Saw palmetto (also known as the sabal palm) is a dwarf palm tree found in the West Indies and in the United States along the southern Atlantic coast. It grows to a height of 6 to 10 feet, with a fan-shaped crown of 2 to 4 foot serrated leaves. The tree bears wrinkled, red-brown to black berries, which are used for health purposes.
The active components in saw palmetto berries include fatty acids and sterols. Extracts of saw palmetto berries are usually standardized to contain 85 to 95 percent fatty acids and sterols.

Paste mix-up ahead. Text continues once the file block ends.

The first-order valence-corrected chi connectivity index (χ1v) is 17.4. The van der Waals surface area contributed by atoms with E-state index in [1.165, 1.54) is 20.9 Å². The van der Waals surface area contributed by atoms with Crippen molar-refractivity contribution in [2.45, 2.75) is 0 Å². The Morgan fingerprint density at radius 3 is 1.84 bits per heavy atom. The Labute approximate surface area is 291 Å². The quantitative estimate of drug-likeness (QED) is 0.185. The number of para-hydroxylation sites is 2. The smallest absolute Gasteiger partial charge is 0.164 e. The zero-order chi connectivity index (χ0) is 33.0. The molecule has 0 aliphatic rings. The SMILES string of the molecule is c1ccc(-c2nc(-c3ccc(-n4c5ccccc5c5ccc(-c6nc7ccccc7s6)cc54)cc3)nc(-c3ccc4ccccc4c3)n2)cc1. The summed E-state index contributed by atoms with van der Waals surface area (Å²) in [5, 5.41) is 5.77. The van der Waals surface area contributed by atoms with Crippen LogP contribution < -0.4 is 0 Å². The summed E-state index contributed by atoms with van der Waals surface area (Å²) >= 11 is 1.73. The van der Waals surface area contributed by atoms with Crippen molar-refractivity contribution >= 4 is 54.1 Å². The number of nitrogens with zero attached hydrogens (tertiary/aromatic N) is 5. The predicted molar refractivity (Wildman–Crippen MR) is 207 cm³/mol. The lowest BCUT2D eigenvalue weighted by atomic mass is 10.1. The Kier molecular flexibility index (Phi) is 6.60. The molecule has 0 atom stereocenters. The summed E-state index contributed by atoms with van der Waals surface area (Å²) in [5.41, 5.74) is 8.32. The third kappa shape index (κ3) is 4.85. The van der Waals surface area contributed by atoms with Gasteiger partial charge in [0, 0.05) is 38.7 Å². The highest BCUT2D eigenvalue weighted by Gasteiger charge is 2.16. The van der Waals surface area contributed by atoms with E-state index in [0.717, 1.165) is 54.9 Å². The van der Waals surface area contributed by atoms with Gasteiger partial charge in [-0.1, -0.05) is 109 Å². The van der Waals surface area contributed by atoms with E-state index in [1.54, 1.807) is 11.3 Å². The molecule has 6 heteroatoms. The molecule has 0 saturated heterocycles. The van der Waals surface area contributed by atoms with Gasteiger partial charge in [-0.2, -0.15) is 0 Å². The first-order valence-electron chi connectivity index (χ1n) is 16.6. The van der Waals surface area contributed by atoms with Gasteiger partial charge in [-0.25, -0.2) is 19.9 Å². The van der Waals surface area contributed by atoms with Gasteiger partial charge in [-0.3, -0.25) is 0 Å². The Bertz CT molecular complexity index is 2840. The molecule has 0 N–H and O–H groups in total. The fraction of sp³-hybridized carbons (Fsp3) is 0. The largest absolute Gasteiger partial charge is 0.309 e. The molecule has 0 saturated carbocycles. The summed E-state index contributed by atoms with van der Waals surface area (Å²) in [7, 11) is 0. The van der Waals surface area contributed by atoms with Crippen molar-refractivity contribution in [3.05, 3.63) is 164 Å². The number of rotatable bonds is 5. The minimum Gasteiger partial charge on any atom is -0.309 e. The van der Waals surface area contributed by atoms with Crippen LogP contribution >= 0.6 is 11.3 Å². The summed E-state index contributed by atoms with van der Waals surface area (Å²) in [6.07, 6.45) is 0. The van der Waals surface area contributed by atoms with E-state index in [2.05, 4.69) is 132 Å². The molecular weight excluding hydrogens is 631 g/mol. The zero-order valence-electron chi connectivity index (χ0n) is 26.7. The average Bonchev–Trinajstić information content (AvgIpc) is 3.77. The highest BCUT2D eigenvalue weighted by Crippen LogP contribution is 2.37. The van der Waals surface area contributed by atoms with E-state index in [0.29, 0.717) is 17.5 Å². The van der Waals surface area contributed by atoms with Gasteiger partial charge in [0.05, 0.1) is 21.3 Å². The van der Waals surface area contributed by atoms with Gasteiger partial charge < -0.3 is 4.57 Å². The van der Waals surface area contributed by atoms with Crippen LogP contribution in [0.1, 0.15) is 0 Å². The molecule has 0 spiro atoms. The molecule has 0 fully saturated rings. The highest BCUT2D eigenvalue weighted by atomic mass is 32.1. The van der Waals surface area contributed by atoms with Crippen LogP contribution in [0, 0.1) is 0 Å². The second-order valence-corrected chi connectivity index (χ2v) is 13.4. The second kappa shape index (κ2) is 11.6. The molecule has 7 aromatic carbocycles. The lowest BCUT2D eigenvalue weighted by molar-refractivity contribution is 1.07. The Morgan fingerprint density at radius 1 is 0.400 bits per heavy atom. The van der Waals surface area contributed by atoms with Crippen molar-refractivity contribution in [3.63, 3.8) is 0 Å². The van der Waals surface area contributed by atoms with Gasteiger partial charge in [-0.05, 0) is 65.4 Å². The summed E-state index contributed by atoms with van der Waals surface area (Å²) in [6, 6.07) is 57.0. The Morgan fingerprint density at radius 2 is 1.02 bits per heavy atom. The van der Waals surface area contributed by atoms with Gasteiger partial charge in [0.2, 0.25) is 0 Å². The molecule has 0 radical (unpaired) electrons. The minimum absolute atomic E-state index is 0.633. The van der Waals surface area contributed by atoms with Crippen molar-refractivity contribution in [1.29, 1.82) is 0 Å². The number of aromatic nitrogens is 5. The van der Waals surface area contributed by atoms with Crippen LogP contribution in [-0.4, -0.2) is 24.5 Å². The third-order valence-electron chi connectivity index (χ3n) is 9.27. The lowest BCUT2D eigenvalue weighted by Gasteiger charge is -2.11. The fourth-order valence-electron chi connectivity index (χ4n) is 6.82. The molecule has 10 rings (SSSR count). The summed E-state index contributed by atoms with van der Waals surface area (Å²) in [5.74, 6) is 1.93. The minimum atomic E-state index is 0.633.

Medical studies have used 320 mg per day, divided into two 160 mg doses. To assure reliable potency, many herbalists recommend a fat-soluble extract standardized to contain 85 to 95 percent fatty acids and sterols. Saw palmetto is well tolerated with few reported side effects, usually limited to minor gastrointestinal complaints.